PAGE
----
I released an EP last year with Simon from Hobs under the name Lucie Peppermint which was an electro album. It was a genre i’d never dabbled in and I was trying to teach myself the basics of production but it has some limited charms. 
  
Currently working on an epic ambient concept album called “Mirtazapine Dreams”. It’s by far and wide the most psychedelic music I’ve ever made but also the most relaxing. I’ve abandoned conventional song structure in favour of a more textural approach. After a few years of mainly writing country songs on an acoustic I decided to approach music in a different direction.
  
JC: Busy as ever, you are prolific. Next year it will be ten years since we called time on The Side-show Sirens, one of Blackpool’s most infamous at the time and, dare I say, most popular bands over our two-year run. What are your memories of the Sirens like?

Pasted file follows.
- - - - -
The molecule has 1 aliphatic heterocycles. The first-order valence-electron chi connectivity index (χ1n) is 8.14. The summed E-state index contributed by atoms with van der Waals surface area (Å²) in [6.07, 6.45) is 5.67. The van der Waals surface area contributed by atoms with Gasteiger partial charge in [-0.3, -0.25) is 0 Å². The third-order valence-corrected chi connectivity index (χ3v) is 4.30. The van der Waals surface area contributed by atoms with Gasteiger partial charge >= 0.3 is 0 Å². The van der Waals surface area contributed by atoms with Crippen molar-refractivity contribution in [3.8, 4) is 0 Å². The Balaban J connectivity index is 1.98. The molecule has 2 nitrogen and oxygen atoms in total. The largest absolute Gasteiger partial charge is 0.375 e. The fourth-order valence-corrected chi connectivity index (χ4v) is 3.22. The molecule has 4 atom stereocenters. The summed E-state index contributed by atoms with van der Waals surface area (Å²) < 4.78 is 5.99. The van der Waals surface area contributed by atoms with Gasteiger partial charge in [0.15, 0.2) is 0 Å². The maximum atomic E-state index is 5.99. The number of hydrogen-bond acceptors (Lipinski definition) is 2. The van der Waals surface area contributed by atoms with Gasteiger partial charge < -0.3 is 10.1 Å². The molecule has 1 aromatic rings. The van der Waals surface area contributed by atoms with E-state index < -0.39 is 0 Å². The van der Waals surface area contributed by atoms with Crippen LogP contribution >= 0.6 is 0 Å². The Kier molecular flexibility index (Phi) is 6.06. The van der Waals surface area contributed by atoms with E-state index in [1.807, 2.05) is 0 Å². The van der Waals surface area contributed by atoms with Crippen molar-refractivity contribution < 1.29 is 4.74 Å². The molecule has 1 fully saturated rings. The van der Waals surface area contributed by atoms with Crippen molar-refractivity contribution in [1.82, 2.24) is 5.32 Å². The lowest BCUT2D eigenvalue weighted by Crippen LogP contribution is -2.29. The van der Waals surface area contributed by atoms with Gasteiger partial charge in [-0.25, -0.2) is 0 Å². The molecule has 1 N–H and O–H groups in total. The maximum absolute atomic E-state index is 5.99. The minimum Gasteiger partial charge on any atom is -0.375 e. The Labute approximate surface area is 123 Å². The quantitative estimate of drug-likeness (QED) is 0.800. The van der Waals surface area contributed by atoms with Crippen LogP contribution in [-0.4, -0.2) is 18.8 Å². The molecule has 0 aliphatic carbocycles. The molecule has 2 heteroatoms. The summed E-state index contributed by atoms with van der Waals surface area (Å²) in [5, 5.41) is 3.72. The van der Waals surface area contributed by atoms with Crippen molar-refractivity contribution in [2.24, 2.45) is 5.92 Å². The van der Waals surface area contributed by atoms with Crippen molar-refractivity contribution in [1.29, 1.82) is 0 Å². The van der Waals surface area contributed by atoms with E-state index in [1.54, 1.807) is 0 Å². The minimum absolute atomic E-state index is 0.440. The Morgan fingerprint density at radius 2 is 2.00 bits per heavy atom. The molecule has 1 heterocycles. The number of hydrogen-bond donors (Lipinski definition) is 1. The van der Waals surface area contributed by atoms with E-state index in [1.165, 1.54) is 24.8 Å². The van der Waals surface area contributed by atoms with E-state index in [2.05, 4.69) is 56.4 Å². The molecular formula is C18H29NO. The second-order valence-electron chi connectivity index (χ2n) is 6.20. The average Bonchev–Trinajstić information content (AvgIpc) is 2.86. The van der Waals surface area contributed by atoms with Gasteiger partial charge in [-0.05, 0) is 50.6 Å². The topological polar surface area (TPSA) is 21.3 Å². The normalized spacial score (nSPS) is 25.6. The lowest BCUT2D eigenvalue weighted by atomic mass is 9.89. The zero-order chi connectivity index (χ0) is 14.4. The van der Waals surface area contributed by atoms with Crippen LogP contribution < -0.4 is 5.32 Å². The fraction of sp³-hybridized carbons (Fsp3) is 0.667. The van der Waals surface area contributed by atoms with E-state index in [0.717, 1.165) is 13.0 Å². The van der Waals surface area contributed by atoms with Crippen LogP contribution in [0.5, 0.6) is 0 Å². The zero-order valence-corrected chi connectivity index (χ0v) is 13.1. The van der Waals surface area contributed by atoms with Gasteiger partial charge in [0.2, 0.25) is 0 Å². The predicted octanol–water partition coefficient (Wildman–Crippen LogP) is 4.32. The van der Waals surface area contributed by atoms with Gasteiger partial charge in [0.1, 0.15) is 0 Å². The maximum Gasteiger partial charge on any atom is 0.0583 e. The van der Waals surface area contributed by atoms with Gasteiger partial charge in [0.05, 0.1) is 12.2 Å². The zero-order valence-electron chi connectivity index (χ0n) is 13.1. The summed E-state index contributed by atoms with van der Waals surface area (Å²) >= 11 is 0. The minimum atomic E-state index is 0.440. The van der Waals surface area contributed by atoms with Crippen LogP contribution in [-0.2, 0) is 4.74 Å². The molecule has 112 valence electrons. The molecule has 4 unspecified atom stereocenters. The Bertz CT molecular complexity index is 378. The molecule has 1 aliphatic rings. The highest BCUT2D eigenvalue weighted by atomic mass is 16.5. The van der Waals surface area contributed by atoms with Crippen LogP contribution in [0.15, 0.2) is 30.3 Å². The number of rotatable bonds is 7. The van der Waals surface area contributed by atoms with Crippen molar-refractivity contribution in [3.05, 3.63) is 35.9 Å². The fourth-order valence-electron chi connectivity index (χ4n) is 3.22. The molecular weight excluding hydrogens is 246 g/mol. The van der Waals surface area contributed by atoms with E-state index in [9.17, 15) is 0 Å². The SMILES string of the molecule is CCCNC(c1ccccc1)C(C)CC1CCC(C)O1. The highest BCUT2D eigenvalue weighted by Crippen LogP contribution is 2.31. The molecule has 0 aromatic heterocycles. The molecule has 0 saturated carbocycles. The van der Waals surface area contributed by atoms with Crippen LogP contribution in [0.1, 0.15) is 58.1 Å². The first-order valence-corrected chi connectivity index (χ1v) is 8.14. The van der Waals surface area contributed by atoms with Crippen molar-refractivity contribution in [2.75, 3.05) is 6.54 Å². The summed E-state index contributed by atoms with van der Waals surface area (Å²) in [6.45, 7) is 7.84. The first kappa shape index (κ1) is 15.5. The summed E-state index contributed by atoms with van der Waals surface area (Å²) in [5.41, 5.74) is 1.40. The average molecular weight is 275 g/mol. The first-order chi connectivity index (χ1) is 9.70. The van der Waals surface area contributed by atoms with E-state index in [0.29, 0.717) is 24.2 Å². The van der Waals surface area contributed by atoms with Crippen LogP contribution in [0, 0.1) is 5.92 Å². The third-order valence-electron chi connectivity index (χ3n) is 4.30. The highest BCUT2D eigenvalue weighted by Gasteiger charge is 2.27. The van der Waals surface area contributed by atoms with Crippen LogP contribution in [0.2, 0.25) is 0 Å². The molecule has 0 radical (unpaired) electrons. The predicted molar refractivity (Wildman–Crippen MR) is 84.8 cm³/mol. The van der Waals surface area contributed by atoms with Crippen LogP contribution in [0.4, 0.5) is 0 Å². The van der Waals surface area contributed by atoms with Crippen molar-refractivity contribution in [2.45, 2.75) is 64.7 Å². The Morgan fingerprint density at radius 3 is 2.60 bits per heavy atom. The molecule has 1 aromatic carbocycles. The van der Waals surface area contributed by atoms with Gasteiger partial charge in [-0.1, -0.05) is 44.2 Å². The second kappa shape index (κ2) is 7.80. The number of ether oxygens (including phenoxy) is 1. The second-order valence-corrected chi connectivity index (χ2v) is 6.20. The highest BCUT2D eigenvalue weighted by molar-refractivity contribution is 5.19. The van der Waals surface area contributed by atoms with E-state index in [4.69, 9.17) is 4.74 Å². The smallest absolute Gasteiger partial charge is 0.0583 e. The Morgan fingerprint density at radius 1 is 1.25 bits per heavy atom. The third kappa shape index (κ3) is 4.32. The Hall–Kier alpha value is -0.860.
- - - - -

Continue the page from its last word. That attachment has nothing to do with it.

SW: Jesus has it been ten years? That’s fucking insane man. It’s weird all the memories are sort of jumbled into one big ball. Like that saying goes I remember moments not days. But yeah those were the days of our lives. Back when the local scene was taking off it felt like anything could happen. I literally can’t remember a show we did that I didn’t enjoy. when it was good it was fun when it was bad it was funny. I miss being so full of piss and vinegar that you keep doing drunk shows and not giving the slightest fuck. We had some fucking swagger that’s for sure.